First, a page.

From the pending gas tax to state takeovers of school districts, the Ohio Mayors Alliance met Tuesday to push for investments in local communities across the state.
The Ohio Mayors Alliance is a bipartisan coalition of the mayors of Ohio’s 30 largest cities. The group meets three times a year to advocate for policies in favor of local governments.
On Tuesday, the main topic was Gov. Mike DeWine’s recently released budget and his proposed gas tax increase. The alliance is in favor of DeWine’s proposed 18-cent increase, as it would allow cities to better invest in maintaining their transportation infrastructure.
Ohio has the fourth-largest interstate system among U.S. states, but Elyria Mayor Holly Brinda said its funding ranks at 29th. The last gas tax increase was in 2005, and Brinda said DeWine understands the funding gap that has been created by inflation over the years.
There are some differences of opinion at the state level as to what the gas-tax increase should be. While DeWine suggests 18 cents a gallon, the House is proposing 10.7 cents for regular and 20 cents for diesel and the Senate is recommending an increase of 6 cents a gallon.
“As it relates to Elyria, it really matters because if you look at the difference between the Senate suggestion at 6 cents a gallon and the administration’s recommendation at 18 cents/gallon, just for the city of Elyria, it’s $1,371,573 that we would lose,” she said. “There’s a lot of money at stake for public infrastructure projects in the city of Elyria.”
Brinda added that the alliance believes it is best for the state to pass something that would make a significant difference. While no one really wants to advocate a major increase in taxes, she said, it is necessary.
“If we pass something too low that the amount of work that we’ll be able to do is going to be so small that people still aren’t going to be happy,” she said. “Since this hasn’t been done in so long, there’s a lot of unfinished business here as it relates to transportation issues in the state. To just raise it a little bit is not going to solve the problem, and it will not be as visible to people; and I have a feeling that taxpayers are still not going to be happy.”
Lorain Mayor Chase Ritenauer agreed. He has testified on behalf of the governor’s increase and noted issues about roads and money to repair them is a problem every mayor in the state faces.
“If the governor’s plan was adopted, our $1.8 million annually in gas tax revenue would jump to about $3.4 million, and that’s significant. If bonded out, we could do $14 million in road work. If we didn’t bond it out, we would be able to pay cash for certain projects, add more to our local roadway program. Those are significant items because especially this time of year when hopefully the snow is gone, but it’s getting warmer and potholes start emerging.”
House Bill 70
Since Youngstown and Lorain mayors part of the alliance, state takeovers of struggling school districts was bound to come up at Tuesday’s meeting. The alliance has pushed for a reform of the current process — something state legislators are looking at, with several bills circulating in the House and Senate.
Ritenauer gave an update on what is happening in Lorain, as well as recommendations from State Superintendent Paolo DeMaria and language in DeWine’s budget.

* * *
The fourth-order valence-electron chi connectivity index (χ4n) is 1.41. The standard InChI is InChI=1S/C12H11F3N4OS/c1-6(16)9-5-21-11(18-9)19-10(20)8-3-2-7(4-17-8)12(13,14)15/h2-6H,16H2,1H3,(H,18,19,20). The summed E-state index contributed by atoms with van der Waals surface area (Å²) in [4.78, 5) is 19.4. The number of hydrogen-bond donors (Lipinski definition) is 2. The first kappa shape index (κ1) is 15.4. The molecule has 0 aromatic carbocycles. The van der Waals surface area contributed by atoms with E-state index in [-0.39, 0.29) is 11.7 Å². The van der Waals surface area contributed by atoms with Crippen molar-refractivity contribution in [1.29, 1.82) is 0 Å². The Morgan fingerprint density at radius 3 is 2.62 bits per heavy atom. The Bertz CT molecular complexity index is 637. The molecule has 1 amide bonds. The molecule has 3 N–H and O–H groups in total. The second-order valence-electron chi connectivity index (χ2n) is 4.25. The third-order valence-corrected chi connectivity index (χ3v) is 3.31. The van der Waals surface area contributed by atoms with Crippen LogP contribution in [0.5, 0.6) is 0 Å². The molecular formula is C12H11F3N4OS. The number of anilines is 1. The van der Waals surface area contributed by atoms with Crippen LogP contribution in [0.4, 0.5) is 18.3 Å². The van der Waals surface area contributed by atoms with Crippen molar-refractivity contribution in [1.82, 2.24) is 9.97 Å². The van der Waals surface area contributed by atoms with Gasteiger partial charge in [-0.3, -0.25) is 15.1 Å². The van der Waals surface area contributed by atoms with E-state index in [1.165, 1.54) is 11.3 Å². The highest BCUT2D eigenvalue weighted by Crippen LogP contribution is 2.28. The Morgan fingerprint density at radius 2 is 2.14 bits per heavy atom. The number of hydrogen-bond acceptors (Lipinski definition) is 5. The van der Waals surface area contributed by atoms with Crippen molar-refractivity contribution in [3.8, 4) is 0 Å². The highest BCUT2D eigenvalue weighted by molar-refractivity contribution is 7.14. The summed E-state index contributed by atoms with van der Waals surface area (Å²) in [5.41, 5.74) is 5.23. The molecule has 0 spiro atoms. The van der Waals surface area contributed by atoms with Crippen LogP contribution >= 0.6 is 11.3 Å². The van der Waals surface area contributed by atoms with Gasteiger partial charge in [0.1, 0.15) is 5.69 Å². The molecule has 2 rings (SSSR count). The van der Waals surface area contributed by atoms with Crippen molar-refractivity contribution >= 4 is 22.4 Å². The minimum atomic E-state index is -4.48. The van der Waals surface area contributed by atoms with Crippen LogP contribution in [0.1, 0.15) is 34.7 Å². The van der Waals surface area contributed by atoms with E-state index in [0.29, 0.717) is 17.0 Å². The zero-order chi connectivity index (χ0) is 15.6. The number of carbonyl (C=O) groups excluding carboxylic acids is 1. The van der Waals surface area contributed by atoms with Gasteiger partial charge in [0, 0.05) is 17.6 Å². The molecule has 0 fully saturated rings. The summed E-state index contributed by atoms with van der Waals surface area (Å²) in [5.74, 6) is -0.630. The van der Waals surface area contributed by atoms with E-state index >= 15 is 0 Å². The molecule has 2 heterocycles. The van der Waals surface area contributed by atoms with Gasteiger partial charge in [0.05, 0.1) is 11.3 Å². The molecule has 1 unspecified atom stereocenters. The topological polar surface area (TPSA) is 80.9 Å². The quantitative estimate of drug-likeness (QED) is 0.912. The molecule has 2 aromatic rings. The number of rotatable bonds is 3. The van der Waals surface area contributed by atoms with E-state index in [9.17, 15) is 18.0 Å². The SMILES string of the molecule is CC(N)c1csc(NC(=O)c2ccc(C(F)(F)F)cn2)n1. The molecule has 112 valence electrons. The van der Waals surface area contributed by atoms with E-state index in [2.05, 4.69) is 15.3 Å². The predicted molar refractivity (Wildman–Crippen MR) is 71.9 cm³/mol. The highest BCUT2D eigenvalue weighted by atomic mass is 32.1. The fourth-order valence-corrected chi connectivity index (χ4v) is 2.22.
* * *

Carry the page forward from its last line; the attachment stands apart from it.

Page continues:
It is a matter of restoring some type of local control, he said.
“I talked about some of the issues specific to Lorain in regard to the teachers having to reapply for their jobs at the high school to that being walked back, to the fact that the CEO will not meet with the School Board to discuss the levy renewal issue. And the need to get something done legislatively within the budget or through different means prior to the budget being passed, but something immediately.
Ritenauer said he is confident something is going to change and that Tuesday’s meeting was productive. Speaking to legislators from throughout the state while in Columbus, he said many are starting to take note and want to help.
State takeover looms over several cities in the alliance: Dayton, Columbus, Lima, Akron, Canton and Toledo could all fall under House Bill 70 within the next two years if their districts’ state report cards do not improve or the law is not changed.
“My warning was ‘you need to be paying attention to this now,’” Ritenauer said. “You don’t want this coming into your community, because as mayor you’re going to be dragged into it whether you want to be or not. It’s going to consume you, it’s going to be really the majority of what you have to deal with and it’s going to tear apart your community and you don’t want any of that.”
- The alliance also discussed the possibility of allowing longer Tax Increment Financing agreements in the state, including agreements of more than 30 years. Brinda said this is something the city may look at for property near Chestnut Commons, as the shopping center’s current abatement is expiring soon. There also is the potential for Elyria to designate its downtown as an Opportunity Zone, allowing developers to take advantage of other tax agreements.
- The group met with Alicia Nelson, director of Recovery Ohio, an advisory council created to combat the ongoing opioid crisis. Brinda said the Council plans to compile a list of organizations certified by the Ohio Mental Health and Addiction Board that cities can partner with to attempt to address the issue of addiction.
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